Monday, July 1, 2013

Retention money isn’t an income of contractor if it has got no rights on it till satisfactory completion of work

If assessee was awarded a contract in terms of which certain amount was withheld by contractee towards retention money for satisfactory execution of contract, such retention money won’t represent assessee's accrued income

In the instant case the assessee had entered into contracts with the companies for onshore construction and erection activities. In terms of the contracts, amounts at the rate of 10% on the onshore activities and at the rate of 15% on the construction and erection activities were to be withheld by companies towards retention money. The AO while framing the assessment held that retention money relating to the satisfactory execution of the contract to be treated as assessee’s accrued income. The assessee, however, contended that it had no right on such retention money till completion of the work and, therefore, the same would have to be recognized only on satisfaction of the terms of the contract. On appeal, the CIT (A) and the Tribunal held in favour of assessee.

The High Court held as under:

1) For the purpose of ascertaining whether income had, in fact, accrued, one has to also see whether there is a real income. No matter by adopting any method the assessee maintains his accounts, be it the cash system or be it the mercantile system. However, in both cases unless there is real income, there cannot be any income tax;

2) In the instant case also, there was no real income as no debt had been created in favour of the assessee by virtue of the contract and the assessee did not get any right to receive the retention money during the previous year. Thus, it couldn’t be said that income in respect of the such retention money had accrued to the assessee during the previous year;

3) A similar question had arisen in case of CIT. v. Simplex Concrete Piles (India) Pvt. Ltd. 179 ITR 8, (Cal.) in which it was held that when there was a clause with regard to retention money, the assessee would get no right to claim any part of the retention money till satisfactory execution of the contract and, therefore, if there was no immediate right to receive the retention money, it couldn’t be said to have accrued to the assessee;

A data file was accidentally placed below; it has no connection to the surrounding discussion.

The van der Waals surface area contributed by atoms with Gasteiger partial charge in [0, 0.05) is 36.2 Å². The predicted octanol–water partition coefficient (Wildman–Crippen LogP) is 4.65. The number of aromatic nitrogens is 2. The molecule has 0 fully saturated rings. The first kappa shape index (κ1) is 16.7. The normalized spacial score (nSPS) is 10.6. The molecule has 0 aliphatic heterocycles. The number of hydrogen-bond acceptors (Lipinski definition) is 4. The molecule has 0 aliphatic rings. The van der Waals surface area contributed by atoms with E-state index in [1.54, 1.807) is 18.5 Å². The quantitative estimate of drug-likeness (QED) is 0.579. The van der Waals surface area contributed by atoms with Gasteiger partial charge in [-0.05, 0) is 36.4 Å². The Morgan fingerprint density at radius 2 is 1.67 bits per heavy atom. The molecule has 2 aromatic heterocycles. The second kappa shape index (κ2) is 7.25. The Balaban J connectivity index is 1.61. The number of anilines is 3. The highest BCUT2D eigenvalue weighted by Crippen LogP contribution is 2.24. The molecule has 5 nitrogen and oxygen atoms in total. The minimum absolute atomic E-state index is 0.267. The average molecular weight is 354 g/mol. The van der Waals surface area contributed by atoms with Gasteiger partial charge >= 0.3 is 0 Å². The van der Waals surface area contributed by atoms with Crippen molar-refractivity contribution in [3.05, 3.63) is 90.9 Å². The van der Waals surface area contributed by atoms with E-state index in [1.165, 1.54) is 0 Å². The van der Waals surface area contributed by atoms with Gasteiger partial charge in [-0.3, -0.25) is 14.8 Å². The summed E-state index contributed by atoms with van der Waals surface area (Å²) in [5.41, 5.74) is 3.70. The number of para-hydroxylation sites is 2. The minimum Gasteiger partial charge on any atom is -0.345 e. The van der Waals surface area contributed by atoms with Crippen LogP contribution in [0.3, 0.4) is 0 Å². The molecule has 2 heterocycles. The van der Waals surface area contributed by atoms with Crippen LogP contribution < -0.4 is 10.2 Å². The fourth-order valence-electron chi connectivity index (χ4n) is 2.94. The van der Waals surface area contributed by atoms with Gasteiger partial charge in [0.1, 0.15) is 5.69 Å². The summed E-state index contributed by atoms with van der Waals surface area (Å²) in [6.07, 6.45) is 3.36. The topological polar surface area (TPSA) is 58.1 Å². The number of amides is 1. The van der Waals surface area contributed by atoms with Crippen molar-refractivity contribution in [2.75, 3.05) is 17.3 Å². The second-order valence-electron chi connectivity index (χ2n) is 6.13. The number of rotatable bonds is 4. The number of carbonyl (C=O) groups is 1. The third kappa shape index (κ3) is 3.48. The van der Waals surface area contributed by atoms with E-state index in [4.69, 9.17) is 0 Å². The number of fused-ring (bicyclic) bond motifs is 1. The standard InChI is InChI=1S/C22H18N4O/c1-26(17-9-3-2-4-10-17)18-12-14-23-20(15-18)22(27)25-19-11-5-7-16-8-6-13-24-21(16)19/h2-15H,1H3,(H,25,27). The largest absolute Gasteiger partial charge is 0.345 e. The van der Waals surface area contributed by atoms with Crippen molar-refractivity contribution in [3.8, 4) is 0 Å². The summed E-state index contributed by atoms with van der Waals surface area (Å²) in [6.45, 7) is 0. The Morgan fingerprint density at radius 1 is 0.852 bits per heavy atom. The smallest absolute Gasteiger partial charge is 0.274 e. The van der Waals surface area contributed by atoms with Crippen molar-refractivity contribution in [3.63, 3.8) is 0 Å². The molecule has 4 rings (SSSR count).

4) In the instant case, so far as retention money was concerned, the assessee had no right to receive the same and, therefore, it couldn’t be said that retention money had accrued to the assessee – DIT (International taxation) v. Ballast Nedam International [2013] 34 270 (Gujarat)

Tiny pen drive enough to pin you down – ITAT accepts pen drive as admissible evidence in IT proceedings

Pen drive and print outs taken from it constituted admissible evidence in income-tax proceedings and formed a basis for investigation and additions

In the instant case the assessee was arrested by Punjab Police and pen drive was recovered from him containing details of his dealings, which was forwarded by police to IT Department with the printouts. The AO reopened the assessment and cited the pen drive and printouts in reasons recorded. On appeal, the CIT(A) upheld the additions made by AO. Aggrieved-assessee appealed to the ITAT and contended that that the pen drive was not an admissible evidence for reopening assessment and that various provisions of Cr. P.C., IPC, Indian evidence Act and Cyber Laws had been violated by Punjab Police during search.

The Tribunal held in favour of revenue as under:

1) Assessee’s objections had no effect on recordings of reasons by AO for forming a belief about escapement. It is trite law that technical rules of Evidence Act and Cr. P. C. were not applicable to these proceedings;

2) From the record it had emerged that many of the entries mentioned in the pen drive belonged to various business concerns of the assessee in which he was associated with in the capacity of director or partner;

3) They were explained by the assessee though on a prejudicial basis, but the fact remained that the entries had correlation with assessee’s activities. Thus, the contents of the pen drive would become admissible evidence in Income Tax proceedings and would form a basis for investigations and additions.

4) Consequently, pen drive and printouts thereof constituted admissible evidences in those proceedings. The reasons for reopening were recorded on the basis of those contents;

5) The reasons recorded for escapement of income and the material available on record with AO had a live link with each other. Thus, the reasons for reopening the assessments were properly recorded by AO - Chetan Gupta v. ACIT [2013] 34 306 (Delhi - Trib.)